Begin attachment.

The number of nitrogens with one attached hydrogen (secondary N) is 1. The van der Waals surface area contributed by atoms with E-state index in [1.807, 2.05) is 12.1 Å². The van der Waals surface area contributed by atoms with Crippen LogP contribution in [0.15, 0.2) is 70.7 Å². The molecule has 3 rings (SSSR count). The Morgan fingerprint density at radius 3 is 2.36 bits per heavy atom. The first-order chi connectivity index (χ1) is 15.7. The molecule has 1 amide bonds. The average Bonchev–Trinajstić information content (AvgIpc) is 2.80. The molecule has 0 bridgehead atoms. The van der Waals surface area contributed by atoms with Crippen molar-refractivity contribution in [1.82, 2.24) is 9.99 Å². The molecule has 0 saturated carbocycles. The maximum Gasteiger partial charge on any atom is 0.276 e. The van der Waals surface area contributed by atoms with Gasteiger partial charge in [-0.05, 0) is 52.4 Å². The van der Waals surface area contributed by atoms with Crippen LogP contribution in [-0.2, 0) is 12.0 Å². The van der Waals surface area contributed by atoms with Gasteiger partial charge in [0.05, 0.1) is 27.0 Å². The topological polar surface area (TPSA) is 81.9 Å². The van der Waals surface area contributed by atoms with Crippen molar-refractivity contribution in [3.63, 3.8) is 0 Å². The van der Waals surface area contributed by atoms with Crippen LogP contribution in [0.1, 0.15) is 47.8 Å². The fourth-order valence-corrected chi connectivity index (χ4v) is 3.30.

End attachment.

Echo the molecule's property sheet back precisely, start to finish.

The number of nitrogens with one attached hydrogen (secondary N) is 1. The van der Waals surface area contributed by atoms with E-state index in [1.807, 2.05) is 12.1 Å². The van der Waals surface area contributed by atoms with Crippen LogP contribution in [0.15, 0.2) is 70.7 Å². The molecule has 3 rings (SSSR count). The Morgan fingerprint density at radius 3 is 2.36 bits per heavy atom. The first-order chi connectivity index (χ1) is 15.7. The molecule has 1 amide bonds. The average Bonchev–Trinajstić information content (AvgIpc) is 2.80. The molecule has 0 bridgehead atoms. The van der Waals surface area contributed by atoms with Crippen molar-refractivity contribution in [1.82, 2.24) is 9.99 Å². The molecule has 0 saturated carbocycles. The maximum Gasteiger partial charge on any atom is 0.276 e. The van der Waals surface area contributed by atoms with Gasteiger partial charge in [-0.05, 0) is 52.4 Å². The van der Waals surface area contributed by atoms with Crippen LogP contribution in [-0.2, 0) is 12.0 Å². The van der Waals surface area contributed by atoms with Gasteiger partial charge in [0.05, 0.1) is 27.0 Å². The topological polar surface area (TPSA) is 81.9 Å². The van der Waals surface area contributed by atoms with Crippen molar-refractivity contribution in [3.63, 3.8) is 0 Å². The van der Waals surface area contributed by atoms with Crippen LogP contribution in [0.1, 0.15) is 47.8 Å². The fourth-order valence-corrected chi connectivity index (χ4v) is 3.30.